In all, we crammed fourteen passengers and a driver into the tiny vehicle: four on the benches, three on the floor, four sitting or standing on the tailgate, two in the bucket seat and one lucky dude sitting sidesaddle on the hood – I kid you not – while clinging to the side-view mirror.

The dirt road down the mountain was swimming in mud. Work crews with hoes and shovels didn’t seem to be making a dent in the mess. The driver did a heroic job getting us to town without getting stuck, or, worse, sliding off the road.

It was a very long five-hour ride: Chad's feet went numb and I felt like I’d been spanked with a two-by-four. But our one-time bad experience is a routine occurrence in Myanmar, where public buses and vans are almost always overflowing with people.

As we stretched our legs at a rest stop halfway down the mountain, I wondered how many of our fellow travelers made this trip monthly or even weekly. Did they dread being crammed willy-nilly into the vehicle, or do you get used to it after the100th time?

Thursday, July 22, 2010

A night at the monastery

Pardon the long outage; we've been roaming around inner Flores, Indonesia, where the internet connections are too slow to upload photos. So, back to the hike from Hsipaw to Namhsan ...

On days two and three, we learned how lucky we'd been on day one. It started raining the morning the second day, and it really didn't stop for the rest of the hike.

Mist clung to the mountains until midday.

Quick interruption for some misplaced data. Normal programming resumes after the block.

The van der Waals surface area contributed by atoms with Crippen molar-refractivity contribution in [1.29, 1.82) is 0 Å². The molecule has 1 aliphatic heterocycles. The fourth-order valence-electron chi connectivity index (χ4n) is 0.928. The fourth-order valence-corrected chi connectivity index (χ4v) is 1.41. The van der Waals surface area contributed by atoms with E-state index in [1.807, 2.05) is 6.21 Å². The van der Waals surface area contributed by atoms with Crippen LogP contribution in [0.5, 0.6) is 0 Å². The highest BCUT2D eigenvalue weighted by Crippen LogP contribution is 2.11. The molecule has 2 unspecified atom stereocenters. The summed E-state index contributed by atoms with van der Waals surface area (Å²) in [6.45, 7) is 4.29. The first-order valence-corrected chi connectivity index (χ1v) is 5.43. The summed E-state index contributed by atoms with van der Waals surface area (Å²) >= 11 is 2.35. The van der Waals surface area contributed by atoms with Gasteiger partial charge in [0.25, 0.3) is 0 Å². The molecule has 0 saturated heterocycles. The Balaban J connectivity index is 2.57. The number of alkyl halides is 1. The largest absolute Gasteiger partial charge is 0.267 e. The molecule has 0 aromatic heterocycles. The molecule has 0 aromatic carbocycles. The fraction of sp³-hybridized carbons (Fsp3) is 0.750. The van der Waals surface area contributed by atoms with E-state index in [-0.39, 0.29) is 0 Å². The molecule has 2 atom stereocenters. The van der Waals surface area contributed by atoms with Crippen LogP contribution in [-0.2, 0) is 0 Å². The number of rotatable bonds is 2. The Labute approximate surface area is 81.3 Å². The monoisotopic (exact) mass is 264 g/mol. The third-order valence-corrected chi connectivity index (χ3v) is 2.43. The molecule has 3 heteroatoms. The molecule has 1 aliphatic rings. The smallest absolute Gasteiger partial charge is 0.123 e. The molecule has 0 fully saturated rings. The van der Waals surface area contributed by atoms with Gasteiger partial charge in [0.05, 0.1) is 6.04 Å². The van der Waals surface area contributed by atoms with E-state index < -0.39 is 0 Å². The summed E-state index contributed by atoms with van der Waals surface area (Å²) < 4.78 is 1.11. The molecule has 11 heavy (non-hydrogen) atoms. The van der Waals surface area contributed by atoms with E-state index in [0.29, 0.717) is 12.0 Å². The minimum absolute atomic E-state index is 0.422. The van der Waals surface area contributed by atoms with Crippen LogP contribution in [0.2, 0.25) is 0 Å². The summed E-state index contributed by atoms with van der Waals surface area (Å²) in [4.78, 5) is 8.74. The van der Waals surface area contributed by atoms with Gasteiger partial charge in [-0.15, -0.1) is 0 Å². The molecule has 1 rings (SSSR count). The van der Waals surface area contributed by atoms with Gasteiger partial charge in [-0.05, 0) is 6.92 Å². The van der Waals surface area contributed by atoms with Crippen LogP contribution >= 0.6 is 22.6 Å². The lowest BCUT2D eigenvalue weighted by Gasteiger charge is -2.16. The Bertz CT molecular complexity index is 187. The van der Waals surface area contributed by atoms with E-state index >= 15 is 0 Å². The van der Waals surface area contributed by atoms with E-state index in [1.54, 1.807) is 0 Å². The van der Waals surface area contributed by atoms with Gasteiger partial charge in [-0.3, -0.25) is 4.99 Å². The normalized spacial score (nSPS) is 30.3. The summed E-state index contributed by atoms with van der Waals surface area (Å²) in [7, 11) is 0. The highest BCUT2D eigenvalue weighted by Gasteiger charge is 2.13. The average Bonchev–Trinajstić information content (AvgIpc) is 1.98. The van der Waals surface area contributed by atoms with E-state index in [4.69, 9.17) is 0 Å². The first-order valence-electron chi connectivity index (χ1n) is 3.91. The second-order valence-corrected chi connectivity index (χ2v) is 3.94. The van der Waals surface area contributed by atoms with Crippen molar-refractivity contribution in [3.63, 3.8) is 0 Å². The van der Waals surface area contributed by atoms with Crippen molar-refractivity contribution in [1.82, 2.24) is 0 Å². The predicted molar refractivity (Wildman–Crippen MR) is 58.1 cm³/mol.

Motorbikes put chains on their tires to navigate the treacherous muddy sloughs.

When we arrived for our second overnight, our guide discovered the friend he planned to stay with had gone to Mandalay for business. We would have to bunk down at the local monastery instead. Our guide was rather downcast, since he wouldn't be able to drink, but Chad and I were delighted.

We were shown into the large central room at the monastery.  Other than a wooden cabinet for plates and silverware, and some sleeping mats and blankets in one corner, there was no furniture. In the now-familiar Burmese style, there was a fire in the floor at one end of the room. Monks, nuns and travelers drifted in and out, plunking down by the coals to chat, drink tea and get warm. The high mountain location and the constant rain made the air quite chilly.

The monastery cat liked to lounge around by the fire looking outrageously comfortable. As the coals burned down she moved in closer and closer until she was in danger of singeing her fur.

The nuns spread the dinner dishes out on mats on the floor. It was marvelous food: in the front of the photo you can see some shredded local squash, with a simple tofu and herb soup, some wedges of omelet, and a bowl of greens behind. The tastiest dish looked like mashed hard-boiled egg yolks, with a vinegary-sharp taste and a rich, velvety texture. It turned out to be the liquid and bits of solids leftover from the tofu-making process, fermented and spiced with a bit of chili, onion and garlic.